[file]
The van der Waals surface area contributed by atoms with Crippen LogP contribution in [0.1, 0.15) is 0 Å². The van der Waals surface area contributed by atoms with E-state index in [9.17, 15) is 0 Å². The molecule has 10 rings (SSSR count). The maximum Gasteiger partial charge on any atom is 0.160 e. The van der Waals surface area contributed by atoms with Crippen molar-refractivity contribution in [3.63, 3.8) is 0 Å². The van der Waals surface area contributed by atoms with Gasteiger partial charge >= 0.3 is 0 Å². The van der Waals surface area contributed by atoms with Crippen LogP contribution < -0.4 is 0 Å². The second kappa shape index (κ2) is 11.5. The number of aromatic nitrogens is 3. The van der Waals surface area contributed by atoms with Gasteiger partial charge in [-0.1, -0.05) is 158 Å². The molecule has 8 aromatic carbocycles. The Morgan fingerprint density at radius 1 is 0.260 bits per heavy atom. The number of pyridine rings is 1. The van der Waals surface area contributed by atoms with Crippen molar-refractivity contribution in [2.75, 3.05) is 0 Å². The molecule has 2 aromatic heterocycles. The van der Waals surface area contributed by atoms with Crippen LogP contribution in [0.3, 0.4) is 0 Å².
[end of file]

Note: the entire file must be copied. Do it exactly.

The van der Waals surface area contributed by atoms with Crippen LogP contribution in [0.1, 0.15) is 0 Å². The van der Waals surface area contributed by atoms with E-state index in [9.17, 15) is 0 Å². The molecule has 10 rings (SSSR count). The maximum Gasteiger partial charge on any atom is 0.160 e. The van der Waals surface area contributed by atoms with Crippen molar-refractivity contribution in [3.63, 3.8) is 0 Å². The van der Waals surface area contributed by atoms with Gasteiger partial charge >= 0.3 is 0 Å². The van der Waals surface area contributed by atoms with Crippen LogP contribution < -0.4 is 0 Å². The second kappa shape index (κ2) is 11.5. The number of aromatic nitrogens is 3. The van der Waals surface area contributed by atoms with Gasteiger partial charge in [-0.1, -0.05) is 158 Å². The molecule has 8 aromatic carbocycles. The Morgan fingerprint density at radius 1 is 0.260 bits per heavy atom. The number of pyridine rings is 1. The van der Waals surface area contributed by atoms with Crippen molar-refractivity contribution in [2.75, 3.05) is 0 Å². The molecule has 2 aromatic heterocycles. The van der Waals surface area contributed by atoms with Crippen LogP contribution in [0.3, 0.4) is 0 Å².